Mileage tax considered for upkeep of highways

Technology will enable charging for road use

By Ashley Halsey III
Washington Post / February 7, 2010

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WASHINGTON - Within a few years, a driver who pulls up to the gas pump may pay two bills with a single swipe of a credit card: one for the gas and the other for each mile driven since the last fill-up.

That may be the result of what many transportation experts see as an inevitable revolution in the way Americans pay for their highways.

The flow of the gas tax pipeline that has poured cash into one of the world’s premier highway systems has slowed as some people drive less and others choose more fuel-efficient vehicles. Maintaining that aging network and tackling the rush-hour congestion afflicting most cities will require billions of dollars.

As gas tax revenue dwindles, federal and state lawmakers have an option created by innovative technology: charge the nation’s 201 million drivers for every mile they travel.

That prospect was raised last year by a congressional commission, a Brookings Institution report, and a highly regarded nonpartisan transportation research group.

In 2008, then-US Transportation Secretary Mary Peters warned a Senate subcommittee that the “fuel tax is unsustainable in the future.’’

“Virtually every economist who has studied transportation says that direct pricing of road use, similar to how people pay for other utilities, holds far more promise . . . than do traditional gas taxes,’’ she said.

But getting the public and its elected officials to accept that idea may be a tough sell.

It is a change that could spark more debate than health care reform, as federal and state policymakers weigh the use of pioneering technology against expected opposition from those who fear an invasion of their privacy and view paying per mile of road use as a form of taxation.

“Technology is not the limiter,’’ said Ginger Goodin, a senior research engineer at the Texas Transportation Institute who did a major study on pricing. “The decision is in the policy arena. It’s entirely up to lawmakers and their constituents.’’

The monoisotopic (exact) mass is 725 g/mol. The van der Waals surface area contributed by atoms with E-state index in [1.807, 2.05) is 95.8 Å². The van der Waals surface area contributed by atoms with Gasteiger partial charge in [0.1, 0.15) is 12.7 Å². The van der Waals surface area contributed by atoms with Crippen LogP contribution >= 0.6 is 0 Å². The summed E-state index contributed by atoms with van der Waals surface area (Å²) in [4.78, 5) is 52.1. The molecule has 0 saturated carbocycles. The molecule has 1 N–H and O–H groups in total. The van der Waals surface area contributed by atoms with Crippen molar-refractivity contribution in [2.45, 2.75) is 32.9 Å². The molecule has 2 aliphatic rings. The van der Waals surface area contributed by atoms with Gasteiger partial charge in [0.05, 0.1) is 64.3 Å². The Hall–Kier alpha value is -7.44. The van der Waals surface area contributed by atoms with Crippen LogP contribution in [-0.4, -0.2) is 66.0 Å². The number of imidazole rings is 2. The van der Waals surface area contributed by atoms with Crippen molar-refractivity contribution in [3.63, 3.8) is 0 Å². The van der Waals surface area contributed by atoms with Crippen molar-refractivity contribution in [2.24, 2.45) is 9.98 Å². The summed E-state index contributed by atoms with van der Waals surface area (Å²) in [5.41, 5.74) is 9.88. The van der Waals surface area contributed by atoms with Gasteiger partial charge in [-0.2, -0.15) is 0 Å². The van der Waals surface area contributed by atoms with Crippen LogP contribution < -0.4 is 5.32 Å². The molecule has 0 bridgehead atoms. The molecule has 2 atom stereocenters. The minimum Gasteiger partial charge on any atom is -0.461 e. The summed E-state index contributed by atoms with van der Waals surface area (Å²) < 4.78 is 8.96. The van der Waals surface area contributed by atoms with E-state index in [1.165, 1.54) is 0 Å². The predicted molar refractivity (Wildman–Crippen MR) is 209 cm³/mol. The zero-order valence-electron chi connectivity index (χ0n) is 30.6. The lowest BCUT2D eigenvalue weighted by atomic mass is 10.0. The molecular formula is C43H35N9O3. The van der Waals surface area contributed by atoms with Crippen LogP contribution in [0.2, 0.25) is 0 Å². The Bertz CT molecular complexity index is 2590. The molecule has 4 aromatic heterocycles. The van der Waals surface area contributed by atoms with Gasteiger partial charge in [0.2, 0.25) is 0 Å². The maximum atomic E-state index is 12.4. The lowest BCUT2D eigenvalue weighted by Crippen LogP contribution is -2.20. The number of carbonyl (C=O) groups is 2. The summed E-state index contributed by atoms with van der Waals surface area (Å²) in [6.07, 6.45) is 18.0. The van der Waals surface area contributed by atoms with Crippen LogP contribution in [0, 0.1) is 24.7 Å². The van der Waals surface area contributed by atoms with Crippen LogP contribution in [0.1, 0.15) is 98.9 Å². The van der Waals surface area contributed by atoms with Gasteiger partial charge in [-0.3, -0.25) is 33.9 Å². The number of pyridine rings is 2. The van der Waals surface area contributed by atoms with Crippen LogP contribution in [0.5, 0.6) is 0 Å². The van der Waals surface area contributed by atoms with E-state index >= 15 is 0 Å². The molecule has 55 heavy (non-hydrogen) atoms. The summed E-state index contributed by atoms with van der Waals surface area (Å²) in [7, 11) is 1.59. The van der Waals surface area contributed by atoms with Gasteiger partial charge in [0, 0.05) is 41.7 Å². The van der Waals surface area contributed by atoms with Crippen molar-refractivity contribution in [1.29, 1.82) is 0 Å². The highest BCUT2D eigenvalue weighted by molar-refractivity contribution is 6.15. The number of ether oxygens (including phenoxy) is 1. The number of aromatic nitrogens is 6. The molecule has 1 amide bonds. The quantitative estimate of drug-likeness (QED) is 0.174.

The need for transformation in the way Americans pay for highways is in large measure the result of what they drive and how much.

Pennies per gallon paid at the pump have provided much of the tax revenue that states and the federal government have used to build and repair 8.5 million lane miles of roadway. Since 1993, the federal government has collected a tax of 18.4 cents per gallon, while state rates range from 8 cents in Alaska to 46.6 cents in California. When the taxes are combined, Americans pay 46.9 cents on average.

If fuel consumption drops 20 percent by 2017, a goal set by President George W. Bush, gas tax revenue will drop as well. But it could fall far faster. President Obama mandated that new cars get even better mileage - 35.5 miles on average per gallon - by 2016, and he designated $2.4 billion in grants for companies developing car battery and hybrid technology.

“As vehicles become more fuel-efficient, revenue from gas taxes falls,’’ said a Brookings Institution report coauthored by Alice M. Rivlin, former director of the Congressional Budget Office. “A more sustainable solution . . . is road-use pricing.’’

Hybrids coming on the market soon are expected to get more than 100 miles per gallon, and even-lighter vehicles in the near future may reach more than 200 miles per gallon.

The plug-in Chevy Volt, expected in showrooms later this year, can go 40 miles on batteries alone.

Two-thirds of Americans drive less than 40 miles each day. So, for drivers of plug-in cars, daily gasoline consumption will drop to zero.

By one estimate, cited in a Federal Highway Administration report, hybrids may account for 30 percent of the new cars sold within two years, and they are projected to make up 75 percent of the market by 2025.